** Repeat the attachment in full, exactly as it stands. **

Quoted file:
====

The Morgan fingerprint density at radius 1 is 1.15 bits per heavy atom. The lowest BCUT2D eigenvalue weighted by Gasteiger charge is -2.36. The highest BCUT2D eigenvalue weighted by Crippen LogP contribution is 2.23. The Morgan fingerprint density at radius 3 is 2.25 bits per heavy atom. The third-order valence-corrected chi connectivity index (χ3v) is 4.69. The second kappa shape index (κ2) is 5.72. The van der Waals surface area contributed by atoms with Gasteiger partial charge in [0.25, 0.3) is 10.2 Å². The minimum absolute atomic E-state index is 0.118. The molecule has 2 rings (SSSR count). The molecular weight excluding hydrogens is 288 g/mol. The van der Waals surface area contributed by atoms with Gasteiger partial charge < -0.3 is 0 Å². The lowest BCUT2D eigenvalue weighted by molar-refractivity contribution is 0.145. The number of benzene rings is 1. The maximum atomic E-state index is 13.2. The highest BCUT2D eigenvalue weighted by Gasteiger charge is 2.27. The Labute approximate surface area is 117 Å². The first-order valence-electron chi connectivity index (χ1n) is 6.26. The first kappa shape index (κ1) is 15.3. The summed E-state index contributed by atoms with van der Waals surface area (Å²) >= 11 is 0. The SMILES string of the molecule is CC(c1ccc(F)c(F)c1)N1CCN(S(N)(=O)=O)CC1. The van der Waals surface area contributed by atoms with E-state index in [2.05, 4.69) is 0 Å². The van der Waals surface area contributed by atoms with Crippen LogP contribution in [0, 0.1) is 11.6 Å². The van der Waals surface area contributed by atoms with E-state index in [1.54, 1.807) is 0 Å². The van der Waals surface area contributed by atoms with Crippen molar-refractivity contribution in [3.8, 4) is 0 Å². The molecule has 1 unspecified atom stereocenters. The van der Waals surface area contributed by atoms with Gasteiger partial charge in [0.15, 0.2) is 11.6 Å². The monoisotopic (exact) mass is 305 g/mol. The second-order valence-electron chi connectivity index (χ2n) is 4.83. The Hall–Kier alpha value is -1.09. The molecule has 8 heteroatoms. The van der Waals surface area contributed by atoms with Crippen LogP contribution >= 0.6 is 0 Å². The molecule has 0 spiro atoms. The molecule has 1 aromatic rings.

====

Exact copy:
The Morgan fingerprint density at radius 1 is 1.15 bits per heavy atom. The lowest BCUT2D eigenvalue weighted by Gasteiger charge is -2.36. The highest BCUT2D eigenvalue weighted by Crippen LogP contribution is 2.23. The Morgan fingerprint density at radius 3 is 2.25 bits per heavy atom. The third-order valence-corrected chi connectivity index (χ3v) is 4.69. The second kappa shape index (κ2) is 5.72. The van der Waals surface area contributed by atoms with Gasteiger partial charge in [0.25, 0.3) is 10.2 Å². The minimum absolute atomic E-state index is 0.118. The molecule has 2 rings (SSSR count). The molecular weight excluding hydrogens is 288 g/mol. The van der Waals surface area contributed by atoms with Gasteiger partial charge < -0.3 is 0 Å². The lowest BCUT2D eigenvalue weighted by molar-refractivity contribution is 0.145. The number of benzene rings is 1. The maximum atomic E-state index is 13.2. The highest BCUT2D eigenvalue weighted by Gasteiger charge is 2.27. The Labute approximate surface area is 117 Å². The first-order valence-electron chi connectivity index (χ1n) is 6.26. The first kappa shape index (κ1) is 15.3. The summed E-state index contributed by atoms with van der Waals surface area (Å²) >= 11 is 0. The SMILES string of the molecule is CC(c1ccc(F)c(F)c1)N1CCN(S(N)(=O)=O)CC1. The van der Waals surface area contributed by atoms with E-state index in [2.05, 4.69) is 0 Å². The van der Waals surface area contributed by atoms with Crippen LogP contribution in [0, 0.1) is 11.6 Å². The van der Waals surface area contributed by atoms with E-state index in [1.54, 1.807) is 0 Å². The van der Waals surface area contributed by atoms with Crippen molar-refractivity contribution in [3.8, 4) is 0 Å². The molecule has 1 unspecified atom stereocenters. The van der Waals surface area contributed by atoms with Gasteiger partial charge in [0.15, 0.2) is 11.6 Å². The monoisotopic (exact) mass is 305 g/mol. The second-order valence-electron chi connectivity index (χ2n) is 4.83. The Hall–Kier alpha value is -1.09. The molecule has 8 heteroatoms. The van der Waals surface area contributed by atoms with Crippen LogP contribution >= 0.6 is 0 Å². The molecule has 0 spiro atoms. The molecule has 1 aromatic rings.